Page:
The European Union welcomed Friday to have settled an old dispute with Washington around beef with hormones, by reserving part of its import quota for “high quality” beef from the United States.
This agreement in principle is for the EU a sign of goodwill towards US President Donald Trump, a way of “reaffirming its commitment to initiate a new phase in relations with the United States”, underlines the European Commissioner for Agriculture Phil Hogan, quoted in a press release. “With the success of these negotiations, the Commission has kept its promises on a very important subject with a major trading partner, with whom we are engaged in broader trade discussions,” says Hogan.
The deal, negotiated on behalf of the 28 by the Commission with the US and major foreign beef suppliers, provides for up to 35,000 tonnes of the quota to be set aside for the US – but for “high quality” meat. , that is, without hormones. This allocation will take shape gradually, over seven years, starting with 18,500 tonnes in the first year, a source told the Commission. The rest of the quota will be left to the other countries which export to the EU: Uruguay, Australia and Argentina.
Disgruntled meat professionals
The French beef industry has protested against this agreement. The livestock and meat inter-profession Interbev thus underlines in a press release that “the Commission is once again sacrificing the climate, the beef industry and the health of consumers for the benefit of trade”. The National Bovine Federation (FNB) denounces for its part an agreement which “does not respect the position of France”. Indeed, this “comes less than two months after the clearly expressed refusal by Emmanuel Macron to conduct any trade negotiations with the United States … and the requirement, by France, to exclude at least any agricultural commodity. of these negotiations “, recalls the FNB in a press release.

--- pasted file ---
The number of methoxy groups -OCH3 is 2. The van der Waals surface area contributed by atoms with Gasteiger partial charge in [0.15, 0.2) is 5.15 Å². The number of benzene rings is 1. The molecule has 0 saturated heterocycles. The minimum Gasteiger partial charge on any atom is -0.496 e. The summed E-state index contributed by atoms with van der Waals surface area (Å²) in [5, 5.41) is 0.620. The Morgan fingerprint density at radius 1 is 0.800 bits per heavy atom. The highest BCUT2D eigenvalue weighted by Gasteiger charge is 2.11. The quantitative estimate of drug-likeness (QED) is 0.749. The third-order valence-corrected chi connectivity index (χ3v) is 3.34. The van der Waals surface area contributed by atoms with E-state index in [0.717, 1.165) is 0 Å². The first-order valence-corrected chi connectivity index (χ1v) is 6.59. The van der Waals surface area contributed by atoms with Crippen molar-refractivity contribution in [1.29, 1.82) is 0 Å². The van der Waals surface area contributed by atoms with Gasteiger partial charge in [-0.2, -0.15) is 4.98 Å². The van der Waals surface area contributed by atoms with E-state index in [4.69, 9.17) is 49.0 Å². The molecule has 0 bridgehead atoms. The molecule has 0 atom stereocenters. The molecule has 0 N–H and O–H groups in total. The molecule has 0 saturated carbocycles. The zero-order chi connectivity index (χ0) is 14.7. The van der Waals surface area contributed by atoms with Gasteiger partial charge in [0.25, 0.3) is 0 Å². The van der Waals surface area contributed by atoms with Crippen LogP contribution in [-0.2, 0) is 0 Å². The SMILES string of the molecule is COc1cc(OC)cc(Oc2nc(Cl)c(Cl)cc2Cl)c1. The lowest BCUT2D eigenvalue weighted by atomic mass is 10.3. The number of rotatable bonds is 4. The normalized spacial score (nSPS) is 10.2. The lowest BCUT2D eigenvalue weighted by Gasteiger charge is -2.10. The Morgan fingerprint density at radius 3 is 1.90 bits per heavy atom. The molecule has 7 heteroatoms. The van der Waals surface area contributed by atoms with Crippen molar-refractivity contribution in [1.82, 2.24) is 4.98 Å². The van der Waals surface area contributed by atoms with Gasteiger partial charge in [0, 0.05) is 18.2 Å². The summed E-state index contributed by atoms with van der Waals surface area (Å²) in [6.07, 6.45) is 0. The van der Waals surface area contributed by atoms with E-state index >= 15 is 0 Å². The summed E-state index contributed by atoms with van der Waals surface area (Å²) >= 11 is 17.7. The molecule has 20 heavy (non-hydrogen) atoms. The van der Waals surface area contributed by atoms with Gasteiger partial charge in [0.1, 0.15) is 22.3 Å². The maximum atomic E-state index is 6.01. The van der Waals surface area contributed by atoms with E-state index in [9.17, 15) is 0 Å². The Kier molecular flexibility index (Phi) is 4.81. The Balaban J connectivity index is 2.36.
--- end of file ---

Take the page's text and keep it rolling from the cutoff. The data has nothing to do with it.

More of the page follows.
The feud over hormone beef dates back to 1988, when Europe banned the import of beef from animals that had been given growth hormones. In retaliation, and in accordance with a WTO decision, the United States had imposed customs sanctions on certain local products in 1999, notably provoking strong protests in France and the “dismantling” of a McDonald’s restaurant in Millau , in the southwest.
Under a compromise in 2009 (amended in 2014), the United States finally lifted its sanctions and the EU opened an import quota for “high quality” foreign beef, including American beef, while maintaining its veto on hormone beef. But this quota was mainly used by other beef producing countries, which led the Obama administration to threaten the EU in late 2016 to reinstate the 1999 tariffs.
The renegotiation of this memorandum allows the United States to be guaranteed a share of the quota. Phil Hogan also assured that the agreement will “not change the total volume, quality or safety of beef imported into the EU, which will remain in accordance with high standards in Europe.”